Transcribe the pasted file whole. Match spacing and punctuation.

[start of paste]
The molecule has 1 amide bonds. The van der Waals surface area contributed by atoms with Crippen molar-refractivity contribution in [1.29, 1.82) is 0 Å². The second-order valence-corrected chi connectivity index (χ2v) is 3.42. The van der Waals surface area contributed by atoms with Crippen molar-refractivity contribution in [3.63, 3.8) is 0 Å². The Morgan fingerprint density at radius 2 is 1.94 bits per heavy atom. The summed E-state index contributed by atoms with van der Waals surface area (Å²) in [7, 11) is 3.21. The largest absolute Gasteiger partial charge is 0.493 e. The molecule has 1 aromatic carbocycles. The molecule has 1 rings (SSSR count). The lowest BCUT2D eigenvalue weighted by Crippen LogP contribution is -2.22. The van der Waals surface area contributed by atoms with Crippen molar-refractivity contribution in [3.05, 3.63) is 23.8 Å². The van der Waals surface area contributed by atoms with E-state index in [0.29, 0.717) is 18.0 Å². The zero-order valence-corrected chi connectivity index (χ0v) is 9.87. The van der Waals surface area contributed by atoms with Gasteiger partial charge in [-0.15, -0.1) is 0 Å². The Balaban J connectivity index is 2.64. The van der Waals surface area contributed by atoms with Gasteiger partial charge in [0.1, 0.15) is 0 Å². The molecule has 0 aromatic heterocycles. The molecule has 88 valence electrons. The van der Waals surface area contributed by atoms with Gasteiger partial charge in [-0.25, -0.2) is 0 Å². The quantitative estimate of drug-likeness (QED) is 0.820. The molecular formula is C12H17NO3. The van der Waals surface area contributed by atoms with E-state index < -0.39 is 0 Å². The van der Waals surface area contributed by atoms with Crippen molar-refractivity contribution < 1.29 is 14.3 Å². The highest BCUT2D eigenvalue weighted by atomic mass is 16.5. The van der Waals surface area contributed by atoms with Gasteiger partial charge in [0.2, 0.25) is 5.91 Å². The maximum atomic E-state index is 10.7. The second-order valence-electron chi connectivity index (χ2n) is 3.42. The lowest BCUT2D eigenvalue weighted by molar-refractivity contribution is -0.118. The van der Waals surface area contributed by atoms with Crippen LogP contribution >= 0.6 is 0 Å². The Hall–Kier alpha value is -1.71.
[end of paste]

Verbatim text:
The molecule has 1 amide bonds. The van der Waals surface area contributed by atoms with Crippen molar-refractivity contribution in [1.29, 1.82) is 0 Å². The second-order valence-corrected chi connectivity index (χ2v) is 3.42. The van der Waals surface area contributed by atoms with Crippen molar-refractivity contribution in [3.63, 3.8) is 0 Å². The Morgan fingerprint density at radius 2 is 1.94 bits per heavy atom. The summed E-state index contributed by atoms with van der Waals surface area (Å²) in [7, 11) is 3.21. The largest absolute Gasteiger partial charge is 0.493 e. The molecule has 1 aromatic carbocycles. The molecule has 1 rings (SSSR count). The lowest BCUT2D eigenvalue weighted by Crippen LogP contribution is -2.22. The van der Waals surface area contributed by atoms with Crippen molar-refractivity contribution in [3.05, 3.63) is 23.8 Å². The van der Waals surface area contributed by atoms with E-state index in [0.29, 0.717) is 18.0 Å². The zero-order valence-corrected chi connectivity index (χ0v) is 9.87. The van der Waals surface area contributed by atoms with Gasteiger partial charge in [-0.15, -0.1) is 0 Å². The Balaban J connectivity index is 2.64. The van der Waals surface area contributed by atoms with Gasteiger partial charge in [0.1, 0.15) is 0 Å². The molecule has 0 aromatic heterocycles. The molecule has 88 valence electrons. The van der Waals surface area contributed by atoms with Gasteiger partial charge in [-0.25, -0.2) is 0 Å². The quantitative estimate of drug-likeness (QED) is 0.820. The molecular formula is C12H17NO3. The van der Waals surface area contributed by atoms with E-state index < -0.39 is 0 Å². The van der Waals surface area contributed by atoms with Crippen molar-refractivity contribution < 1.29 is 14.3 Å². The highest BCUT2D eigenvalue weighted by atomic mass is 16.5. The van der Waals surface area contributed by atoms with Gasteiger partial charge in [0.2, 0.25) is 5.91 Å². The maximum atomic E-state index is 10.7. The second-order valence-electron chi connectivity index (χ2n) is 3.42. The lowest BCUT2D eigenvalue weighted by molar-refractivity contribution is -0.118. The van der Waals surface area contributed by atoms with Crippen LogP contribution >= 0.6 is 0 Å². The Hall–Kier alpha value is -1.71.